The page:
Mr Lavrov's choice of words on Saturday was piquant, with former-Communist EU members often accusing Moscow of blackmailing its neighbours or thinking in terms of Cold War-era spheres.

He said Russia has special relations with eastern European countries because of "hundreds of years of common history" and Russia's open labour market.

Sweden, the co-author of the Eastern Partnership project together with Poland, rejected Mr Lavrov's position as "completely unacceptable."

"The Eastern Partnership is not about spheres of influence. The difference is that these countries themselves opted to join," Swedish foreign minister Carl Bildt told EUobserver at the Brussels Forum.

The EU's position on Georgia is not 'blackmail' but "is about upholding the principles of the EU and international law, which Russia should also be respecting," he added.

'Appeasement won't work'

The Lavrov speech should dispel the idea that Russia will agree to a formula of more EU, less NATO for its former vassals, according to EU and NATO-aspirant Georgia.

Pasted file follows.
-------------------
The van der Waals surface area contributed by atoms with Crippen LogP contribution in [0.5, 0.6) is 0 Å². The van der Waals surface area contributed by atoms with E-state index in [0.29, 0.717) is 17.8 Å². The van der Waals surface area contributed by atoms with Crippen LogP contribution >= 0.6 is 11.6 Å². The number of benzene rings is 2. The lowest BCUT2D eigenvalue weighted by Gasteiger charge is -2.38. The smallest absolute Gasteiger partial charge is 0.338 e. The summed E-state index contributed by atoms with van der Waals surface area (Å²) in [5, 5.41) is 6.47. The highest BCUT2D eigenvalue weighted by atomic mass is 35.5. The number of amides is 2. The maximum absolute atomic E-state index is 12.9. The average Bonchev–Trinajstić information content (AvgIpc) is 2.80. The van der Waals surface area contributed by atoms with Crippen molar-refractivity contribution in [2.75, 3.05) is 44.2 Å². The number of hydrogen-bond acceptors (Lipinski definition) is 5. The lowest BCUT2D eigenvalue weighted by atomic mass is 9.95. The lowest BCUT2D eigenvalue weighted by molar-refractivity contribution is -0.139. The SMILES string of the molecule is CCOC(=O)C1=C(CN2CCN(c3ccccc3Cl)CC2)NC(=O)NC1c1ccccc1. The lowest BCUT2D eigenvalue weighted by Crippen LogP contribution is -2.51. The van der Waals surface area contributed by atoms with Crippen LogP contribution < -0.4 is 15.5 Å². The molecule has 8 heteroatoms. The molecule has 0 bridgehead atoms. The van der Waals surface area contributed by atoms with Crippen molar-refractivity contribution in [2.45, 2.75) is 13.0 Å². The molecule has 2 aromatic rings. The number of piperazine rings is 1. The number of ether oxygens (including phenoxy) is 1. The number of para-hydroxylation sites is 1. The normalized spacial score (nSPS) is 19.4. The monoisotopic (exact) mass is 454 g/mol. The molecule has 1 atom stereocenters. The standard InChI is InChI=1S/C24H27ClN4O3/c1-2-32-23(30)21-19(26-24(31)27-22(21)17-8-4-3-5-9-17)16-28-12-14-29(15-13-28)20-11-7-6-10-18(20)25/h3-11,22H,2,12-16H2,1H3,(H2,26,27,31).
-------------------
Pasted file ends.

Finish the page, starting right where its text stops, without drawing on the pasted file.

"Mr Lavrov just confirmed that whatever choices Eastern European countries make, be it NATO or EU, they are not acceptable to Russia. Moscow continues to see the Euro-atlantic aspirations of these countries as an attempt to leave its sphere of influence," Georgian minister for reintegration Temuri Yakobashvili told this website.

"The fact that Russia sees the European Partnership as a zero-sum game proves wrong those who believe that giving up NATO aspirations would solve the problems with Moscow. Appeasing Russia will not work."

Ukraine, home to a large ethnic-Russian minority hostile to NATO expansion, is taking a more nuanced approach.

"There is a difference, NATO has a huge legacy from the bipolar world of the Cold war, which the EU does not have," Ukraine deputy premier Hryhoriy Nemyria said.

"The strategic priority of our country is integration in the EU. This is the way to modernise our country and we welcome the Eastern Partnership policy, because it uses de facto the same instruments as for EU candidates. We know it's not about membership, but membership is also not completely ruled out for the future."

Commission won't call Castro a dictator